THE STORYBOARD CALLED LIFE

Call a spade a spade and rape a rape

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Over the weekend I read about a girl who was raped and the boy who did it was sentenced to six months jail time and probation as well as being added to the Sex Offenders list. She wrote a powerful letter, which she read to the defendant at trial.

It’s so crazy to me that in a lot of news stories that I have been reading (signs that I am growing up: I am reading the news. Although I still don’t know much about politics, except that I don’t like Duterte and Trump) the important part of the news story has been overshadowed by incidentals.

In this story, people are highlighting the fact that she was drunk, that she doesn’t even remember what happened, that the boy was on a swimming scholarship at college and therefore disclosed his swimming times, that he was an aspiring Olympian, his dad said that he was being punished for 20 mins vs 20 years of his life and his childhood friend defended him saying he could not have possibly raped someone because he was such a sweet boy when they were young and that there’s a problem with political correctness and the rape culture.

In the Cincinnati Zoo case, it was that the parents were “negligent” or the zoo enclosure wasn’t sufficient.

While these are all important factors, these aren’t the most important thing. The college boy (boy because I don’t think I can quite call him man) raped someone. And in the zoo case, a human life is of greater value than the animal life (One great point someone made to me is that hardly anyone said that the boy should have died, just that the gorilla should not have). I’m not going to discuss the gorilla case further here, I just found it interesting. If these incidentals were not the same, would the fact that a person was raped also change?

A lack of response does not equate to a yes. The woman was unconscious when he ripped off her panties and sexually assaulted her. He only stopped because two men came by and noticed she was unconscious. Apparently one of the men were crying because of the gravity of the scene he had witnessed.

I understand where the father and friend are coming from. They’ve seen this boy grow up and expect certain behaviour of him. A good person is still capable of bad things. The father says his son is now not himself and he has been deeply affected. Was he deeply affected because he was caught or because he recognises that what he did was wrong? He says his son can’t even eat or sleep. How about the girl he assaulted? How do you think she would have been affected? She said that she needs to sleep with a night light now. I’m a bit grateful that she doesn’t remember because she may be even more traumatised. What if those men hadn’t come to save her?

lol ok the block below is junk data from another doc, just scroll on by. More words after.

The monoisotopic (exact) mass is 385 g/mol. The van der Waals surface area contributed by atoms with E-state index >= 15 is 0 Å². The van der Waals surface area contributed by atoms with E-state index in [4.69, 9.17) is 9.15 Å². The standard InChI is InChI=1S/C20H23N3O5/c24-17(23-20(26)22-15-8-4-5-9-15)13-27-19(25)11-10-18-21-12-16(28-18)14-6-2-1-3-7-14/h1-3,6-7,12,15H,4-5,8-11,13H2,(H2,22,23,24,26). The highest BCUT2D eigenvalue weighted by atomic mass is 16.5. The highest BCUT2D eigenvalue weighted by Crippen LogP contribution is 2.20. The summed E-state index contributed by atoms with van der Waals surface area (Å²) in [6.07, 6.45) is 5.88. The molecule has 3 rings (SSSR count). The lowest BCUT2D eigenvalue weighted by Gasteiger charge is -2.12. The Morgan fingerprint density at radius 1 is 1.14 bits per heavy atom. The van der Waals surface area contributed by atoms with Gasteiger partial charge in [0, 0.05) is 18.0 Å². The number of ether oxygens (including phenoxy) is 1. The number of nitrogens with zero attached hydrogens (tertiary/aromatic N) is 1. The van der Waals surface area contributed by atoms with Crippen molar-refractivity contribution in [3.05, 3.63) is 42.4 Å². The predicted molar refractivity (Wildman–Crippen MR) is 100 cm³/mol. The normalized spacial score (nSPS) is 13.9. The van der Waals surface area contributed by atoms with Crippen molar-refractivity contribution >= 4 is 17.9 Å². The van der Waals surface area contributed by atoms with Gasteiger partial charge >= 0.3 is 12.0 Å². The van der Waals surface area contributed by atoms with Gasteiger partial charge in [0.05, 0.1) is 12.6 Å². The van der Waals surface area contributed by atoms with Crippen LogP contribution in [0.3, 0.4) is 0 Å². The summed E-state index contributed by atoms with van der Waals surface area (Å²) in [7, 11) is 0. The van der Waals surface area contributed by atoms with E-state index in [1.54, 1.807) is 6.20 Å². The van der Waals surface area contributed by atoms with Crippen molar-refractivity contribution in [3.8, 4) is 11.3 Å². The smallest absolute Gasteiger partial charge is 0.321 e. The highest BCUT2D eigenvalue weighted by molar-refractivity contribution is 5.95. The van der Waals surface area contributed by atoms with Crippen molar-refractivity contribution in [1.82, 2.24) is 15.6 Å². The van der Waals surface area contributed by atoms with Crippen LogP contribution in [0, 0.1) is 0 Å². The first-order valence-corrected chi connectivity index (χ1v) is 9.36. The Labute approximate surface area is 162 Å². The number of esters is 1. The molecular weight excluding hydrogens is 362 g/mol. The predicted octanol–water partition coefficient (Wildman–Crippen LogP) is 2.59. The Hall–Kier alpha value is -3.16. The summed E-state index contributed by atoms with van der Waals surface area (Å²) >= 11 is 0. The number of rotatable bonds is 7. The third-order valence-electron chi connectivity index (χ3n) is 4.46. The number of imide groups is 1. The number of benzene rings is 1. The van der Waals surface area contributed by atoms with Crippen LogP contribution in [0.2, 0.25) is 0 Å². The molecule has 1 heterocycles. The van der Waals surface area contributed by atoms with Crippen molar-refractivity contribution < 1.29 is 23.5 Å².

The sentence that was given to your son was less than the time between the rape and the conviction. So yes, this may have “just” been 20 minutes, but this girl will have these scars for life. And if he hadn’t been caught? Would he have done it again? Would it have been 20 minutes x 2girls in the future, or x 20 or x 200? Even though this was “only” 20 minutes of his life, how much of his life did he think / does he think that it is acceptable to have sex with a girl that is not conscious?

Brock Turner has still not admitted that he raped her. (???!!!)

If this had happened to the father or friends daughter or sister, would they be so forgiving? What message are we saying to other young men if we defend the actions of this boy?

I don’t know the philosophy behind why it’s wrong. But in contemplating, when rape occurs, it not only puts someone’s need over someone’s rights, the rapist views another person as a mere object or tool to accomplish a “need”. Like a hammer that is used to nail an object or a spoon to feed us.

Is there any circumstance that rape would be right?

“A person’s rightful due is to be treated as an object of love, not as an object for use.”

― St John Paul the Great, Love and Responsibility

We can’t just combat the effects of this unfortunate culture we live in, but we need to look at ways at preventing. We need to teach our kids what is right and wrong and why it is right and wrong instead of defending them when they do something wrong. We need to teach them that there are consequences for our actions. We can also teach them that this is not the end for the rapist or the victim. There is a chance to redeem, forgive and heal. There is a chance to learn what is right and make amends. Parents, I have a lot of hope in you. Let’s teach our children well.

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Written by Candice

June 7, 2016 at 9:21 am

Posted in Uncategorized

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